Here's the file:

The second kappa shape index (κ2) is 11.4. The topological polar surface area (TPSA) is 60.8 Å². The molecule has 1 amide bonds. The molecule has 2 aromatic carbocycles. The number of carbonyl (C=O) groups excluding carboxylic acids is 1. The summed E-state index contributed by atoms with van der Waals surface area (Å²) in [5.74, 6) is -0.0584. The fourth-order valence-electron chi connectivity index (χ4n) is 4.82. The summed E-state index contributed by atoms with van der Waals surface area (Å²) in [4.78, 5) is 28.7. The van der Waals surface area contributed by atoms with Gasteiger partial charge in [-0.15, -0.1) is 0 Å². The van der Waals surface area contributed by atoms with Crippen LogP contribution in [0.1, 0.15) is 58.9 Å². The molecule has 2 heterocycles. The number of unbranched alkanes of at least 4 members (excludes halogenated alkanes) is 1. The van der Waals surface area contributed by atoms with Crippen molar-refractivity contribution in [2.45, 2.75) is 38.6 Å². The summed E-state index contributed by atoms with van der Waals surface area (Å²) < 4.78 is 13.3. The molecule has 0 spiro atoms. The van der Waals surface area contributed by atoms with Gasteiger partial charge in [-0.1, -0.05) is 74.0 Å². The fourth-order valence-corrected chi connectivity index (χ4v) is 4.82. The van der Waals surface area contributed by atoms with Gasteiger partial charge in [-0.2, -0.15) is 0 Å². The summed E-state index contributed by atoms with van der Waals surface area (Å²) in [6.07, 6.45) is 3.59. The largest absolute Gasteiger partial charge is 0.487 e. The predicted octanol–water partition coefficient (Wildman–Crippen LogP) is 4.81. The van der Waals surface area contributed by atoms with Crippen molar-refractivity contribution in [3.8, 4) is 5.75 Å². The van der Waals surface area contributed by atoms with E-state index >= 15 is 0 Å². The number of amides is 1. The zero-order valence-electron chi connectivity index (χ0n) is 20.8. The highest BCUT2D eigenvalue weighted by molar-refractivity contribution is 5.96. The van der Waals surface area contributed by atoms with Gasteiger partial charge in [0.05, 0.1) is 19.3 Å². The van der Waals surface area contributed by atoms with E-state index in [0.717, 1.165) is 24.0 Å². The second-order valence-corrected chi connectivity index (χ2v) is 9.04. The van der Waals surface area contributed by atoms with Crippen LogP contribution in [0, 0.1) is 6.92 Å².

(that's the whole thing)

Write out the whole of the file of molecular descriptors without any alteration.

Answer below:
The second kappa shape index (κ2) is 11.4. The topological polar surface area (TPSA) is 60.8 Å². The molecule has 1 amide bonds. The molecule has 2 aromatic carbocycles. The number of carbonyl (C=O) groups excluding carboxylic acids is 1. The summed E-state index contributed by atoms with van der Waals surface area (Å²) in [5.74, 6) is -0.0584. The fourth-order valence-electron chi connectivity index (χ4n) is 4.82. The summed E-state index contributed by atoms with van der Waals surface area (Å²) in [4.78, 5) is 28.7. The van der Waals surface area contributed by atoms with Gasteiger partial charge in [-0.15, -0.1) is 0 Å². The van der Waals surface area contributed by atoms with Crippen LogP contribution in [0.1, 0.15) is 58.9 Å². The molecule has 2 heterocycles. The number of unbranched alkanes of at least 4 members (excludes halogenated alkanes) is 1. The van der Waals surface area contributed by atoms with Crippen molar-refractivity contribution in [2.45, 2.75) is 38.6 Å². The summed E-state index contributed by atoms with van der Waals surface area (Å²) < 4.78 is 13.3. The molecule has 0 spiro atoms. The van der Waals surface area contributed by atoms with Gasteiger partial charge in [-0.1, -0.05) is 74.0 Å². The fourth-order valence-corrected chi connectivity index (χ4v) is 4.82. The van der Waals surface area contributed by atoms with Gasteiger partial charge in [-0.2, -0.15) is 0 Å². The summed E-state index contributed by atoms with van der Waals surface area (Å²) in [6.07, 6.45) is 3.59. The largest absolute Gasteiger partial charge is 0.487 e. The predicted octanol–water partition coefficient (Wildman–Crippen LogP) is 4.81. The van der Waals surface area contributed by atoms with Crippen molar-refractivity contribution in [3.8, 4) is 5.75 Å². The van der Waals surface area contributed by atoms with E-state index >= 15 is 0 Å². The number of amides is 1. The zero-order valence-electron chi connectivity index (χ0n) is 20.8. The highest BCUT2D eigenvalue weighted by molar-refractivity contribution is 5.96. The van der Waals surface area contributed by atoms with Gasteiger partial charge in [0.05, 0.1) is 19.3 Å². The van der Waals surface area contributed by atoms with E-state index in [0.717, 1.165) is 24.0 Å². The second-order valence-corrected chi connectivity index (χ2v) is 9.04. The van der Waals surface area contributed by atoms with Crippen LogP contribution in [0, 0.1) is 6.92 Å².